Louisiana News

Stories and interviews from across the state.

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A partnership between coastal advocates and private business is leading to the planting of 35,000 bald cypress in Terrebonne Parish Wetlands. Senior adviser to the Americas Wetlands Foundation Sidney Coffee says its part of a string of smaller projects.


Coffee says, "These are transitional projects that can help hold the line on salt water intrusion while the state's larger projects come online."

The trees have been grown to tolerate salt water, and Coffee says they have an additional layer included to protect them from a notorious menace.

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A Senate-approved bill to allow foster kids to stay in the system until they turn 21, or graduate high school, which ever happens first, cleared a House committee. Currently, foster kids are forced out of the foster care program when they turn 18, regardless of their high school degree progress. Louisiana Budget Project Coordinator Dylan Waguespack says hundreds of kids are effected every year.


Waguespack says, "it's about 150 to 200 youth a year, so over the past six state fiscal years that's 1,014 teenagers who have aged out of foster care."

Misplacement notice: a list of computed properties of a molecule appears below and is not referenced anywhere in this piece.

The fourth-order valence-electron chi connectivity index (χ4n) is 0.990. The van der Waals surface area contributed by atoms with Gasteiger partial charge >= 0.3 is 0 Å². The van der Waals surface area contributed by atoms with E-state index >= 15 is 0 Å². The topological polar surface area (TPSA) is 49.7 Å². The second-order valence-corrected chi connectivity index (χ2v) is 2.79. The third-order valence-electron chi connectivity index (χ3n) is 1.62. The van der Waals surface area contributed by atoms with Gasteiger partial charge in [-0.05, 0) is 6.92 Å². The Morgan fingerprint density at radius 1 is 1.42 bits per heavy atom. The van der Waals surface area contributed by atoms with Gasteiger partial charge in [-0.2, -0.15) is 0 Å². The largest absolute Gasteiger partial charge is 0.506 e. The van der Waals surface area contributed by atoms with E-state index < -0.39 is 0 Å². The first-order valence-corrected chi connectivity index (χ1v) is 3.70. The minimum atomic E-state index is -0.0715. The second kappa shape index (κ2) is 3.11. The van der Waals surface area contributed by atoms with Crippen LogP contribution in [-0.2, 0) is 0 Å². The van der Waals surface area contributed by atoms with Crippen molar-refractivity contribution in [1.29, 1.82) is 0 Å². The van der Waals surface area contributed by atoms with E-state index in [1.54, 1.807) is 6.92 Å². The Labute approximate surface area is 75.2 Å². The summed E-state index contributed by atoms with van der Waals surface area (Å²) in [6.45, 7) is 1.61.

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Concealed carry permit holders could bring a gun into a school or university building under legislation heading to the House floor. The controversial measure cleared the House Criminal Justice Committee on a narrow 9-8 vote. Erath Representative Blake Miguez says his legislation doesn’t arm teachers, just visitors who have a concealed handgun permit.


Miguez says, "It doesn't deal with the school safety system at all; it strictly deals with self defense."


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The nation faces a truck driver shortage, and that could hurt your pocketbook. The American Trucking Association says they expect to see a 106,000 driver shortage by 2022. Louisiana Motor Transport Association Executive Director Chance McNeely says it’s resulting in longer delivery times and higher prices for consumers.